The line is an effort to get residents "to join the fight," he said. "We can't do it by ourselves."

County Supervisor Don Stapley said Arpaio's plan is necessary to help reduce the flow of undocumented immigrants and the costs on local governments. The plan, he said, could become a model for other counties. "More power to him, I hope it helps," Stapley said.
 

WhiskeyWhispers

I Want To Kill You All
Mar 11, 2007
3,544
3
0
Jersey
#2
Arizona sure is different from where I live.

Here in North Jersey there are spots in almost every town around me where like 50 of them wait for someone to pick them up to work every morning. They stand across the street from the Police station in my town for Chrissakes. This has been going on for as long as I can remember. You could run up to them yelling "Inmigración!!", and they wouldn't even blink.
 

HummerTuesdays

Another girrrrl!!!
Apr 24, 2005
7,347
0
261
On the road to ruin
#3
Yes, NJ does seem to like their muster zones, but when the day laborers won't dissipate and use the zone for public intoxication, it irritates the legal residents. A lot of residents are fighting the criminals & their support groups, and the town officials are stuck in the middle. God forbid they be called "racist" by the law breakers.
 

Southtown

Registered User
Aug 10, 2004
1,186
222
588
#4
Maybe what they should do is say if anyone one here is legal and worried about being lumped in with the illegals and harassed about it, should go to the station and prove there legal status. Then they will be put on some kind of list for the police to cross reference when someone calls thinking so and so are illegal.

But of course that would be too much work for the legal people to do. They would rather complain about being profiled then doing something proactive about it and help.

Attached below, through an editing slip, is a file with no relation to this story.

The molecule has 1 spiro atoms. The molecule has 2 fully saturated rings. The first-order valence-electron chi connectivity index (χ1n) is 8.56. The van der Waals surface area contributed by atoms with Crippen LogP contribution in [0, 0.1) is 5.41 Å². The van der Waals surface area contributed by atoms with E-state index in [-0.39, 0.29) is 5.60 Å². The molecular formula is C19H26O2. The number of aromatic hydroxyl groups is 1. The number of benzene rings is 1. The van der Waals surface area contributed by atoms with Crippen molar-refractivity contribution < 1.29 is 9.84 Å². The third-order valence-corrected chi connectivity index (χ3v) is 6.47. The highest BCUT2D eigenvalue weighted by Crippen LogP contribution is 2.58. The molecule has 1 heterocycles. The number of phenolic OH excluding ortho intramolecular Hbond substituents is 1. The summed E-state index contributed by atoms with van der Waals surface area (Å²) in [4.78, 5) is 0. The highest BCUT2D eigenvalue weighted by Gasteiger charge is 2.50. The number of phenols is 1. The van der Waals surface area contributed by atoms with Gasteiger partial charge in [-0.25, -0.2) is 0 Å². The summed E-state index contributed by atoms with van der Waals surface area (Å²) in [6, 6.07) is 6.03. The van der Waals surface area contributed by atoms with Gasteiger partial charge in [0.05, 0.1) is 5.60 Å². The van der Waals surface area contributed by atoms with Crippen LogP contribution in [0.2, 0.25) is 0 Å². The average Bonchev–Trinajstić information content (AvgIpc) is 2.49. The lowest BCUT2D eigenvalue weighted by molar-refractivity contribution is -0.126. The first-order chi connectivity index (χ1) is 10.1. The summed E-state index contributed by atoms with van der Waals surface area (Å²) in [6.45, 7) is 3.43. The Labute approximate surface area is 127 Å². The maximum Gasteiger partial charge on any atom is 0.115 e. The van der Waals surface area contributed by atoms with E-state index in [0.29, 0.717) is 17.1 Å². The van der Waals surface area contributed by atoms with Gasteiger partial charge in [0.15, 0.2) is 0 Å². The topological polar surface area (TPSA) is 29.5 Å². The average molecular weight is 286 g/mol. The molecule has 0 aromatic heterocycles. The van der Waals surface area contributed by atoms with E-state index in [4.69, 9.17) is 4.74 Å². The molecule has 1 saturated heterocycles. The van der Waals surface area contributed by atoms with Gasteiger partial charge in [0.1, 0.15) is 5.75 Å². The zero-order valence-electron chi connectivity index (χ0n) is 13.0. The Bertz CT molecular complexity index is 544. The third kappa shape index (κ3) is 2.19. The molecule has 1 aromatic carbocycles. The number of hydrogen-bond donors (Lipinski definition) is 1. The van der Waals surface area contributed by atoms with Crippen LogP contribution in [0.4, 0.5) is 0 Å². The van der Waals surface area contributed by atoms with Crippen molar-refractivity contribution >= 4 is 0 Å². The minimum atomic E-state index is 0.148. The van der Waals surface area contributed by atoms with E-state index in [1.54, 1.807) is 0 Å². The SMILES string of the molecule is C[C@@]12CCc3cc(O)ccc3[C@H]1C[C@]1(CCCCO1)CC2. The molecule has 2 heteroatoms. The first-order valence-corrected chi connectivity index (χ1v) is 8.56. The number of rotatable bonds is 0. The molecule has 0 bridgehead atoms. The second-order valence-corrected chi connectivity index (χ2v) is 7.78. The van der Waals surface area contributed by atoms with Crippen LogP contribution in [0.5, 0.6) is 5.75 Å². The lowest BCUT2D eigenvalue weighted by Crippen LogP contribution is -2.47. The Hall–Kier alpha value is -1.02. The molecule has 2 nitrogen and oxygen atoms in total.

krisko

Mrs. Fuckin Funny
Jul 29, 2005
28,300
1
191
Cupcake Capital, USA
#6
I thought this was interesting, I saw the story this morning on one of the news networks. So this lazy Sheriff has basically set up a tattle-tail line, where if you think you know where an undocumented immigrant is or have a "feeling" someone might be an undocumented immigrant you call the hotline and rat them out.

Doesn't this scare anyone? I guess it's not exactly like the Red Scare or something like that, because in this case there would be some actual proof of whether or not the person was an undocumented immigrant, but cmon. Like the article says, you can just report anyone you want and they'll be looked at. Pissed off at a girlfriend, report her, pissed off at the girl who won't fuck you, report her...
I want to get a hold of the number and just "Ona Party Rock!" it.

Nation of pussy tattle-tails
What you're saying about this isn't really fair. I'm sure if you reported a person it would take them about 2 seconds to figure out whether or not the person was an American citizen. It may be counter-productive of them because there are always those nosey old ladies that will report everyone, but i don't think it is necessarily a bad idea.They want to report people commiting crimes, not their neighbor's nanny, like the article says. If you see 40 Mexicans waiting in Home Depot's parking lot and none of them can speak english and they all just hop in the bed of someone's truck for the day there is a good chance they aren't supposed to be here. That isnt' profiling or racism that is the truth.
 

Coffee Diva

Female? Nope. Meaty-breasted? You betcha!
#7
"It makes every citizen, by proxy, an immigration cop," said Muzaffar Chishti, director of the Migration Policy Institute's Office at New York University School of Law.
"I find this new '9-1-1' telephone system to be very troubling. It makes every citizen, by proxy, an arm of law enforcement," said Heywood Jablome, director of the Stuff Stealing Institute at New York University School of Fail.
 

Kris_LTRMa

LoseTheRadio.net's Ma
Nov 17, 2006
9,749
1
333
right where I wanna be
#10
i would tattle in a second
Ditto ...

Maricopa County has one of the highest influx of illegal immigrants in the country. I guess Arpaio is doing what he thinks he has to do to try to stem the tide. Zero tolerance is a hell of a lot better than the alternative which are the stupid "sanctuary cities" around the country - New York City (thank you David Dinkins) & Virginia Beach are two that I know for sure & I think all of Nassau & Suffolk Counties here on Long island, but they exist in every state. If an illegal gets arrested or even stopped by a cop for any reason, that guy can't be held in custody on the basis of his immigration status alone. I could be wrong, but I don't even think that his status can be used to consider whether or not to grant bail.

We need more Arpaio's in this country to get the job done....isn't he also the sheriff that makes the inmates in the county jail wear pink jumpsuits & sleep in unairconditioned tents?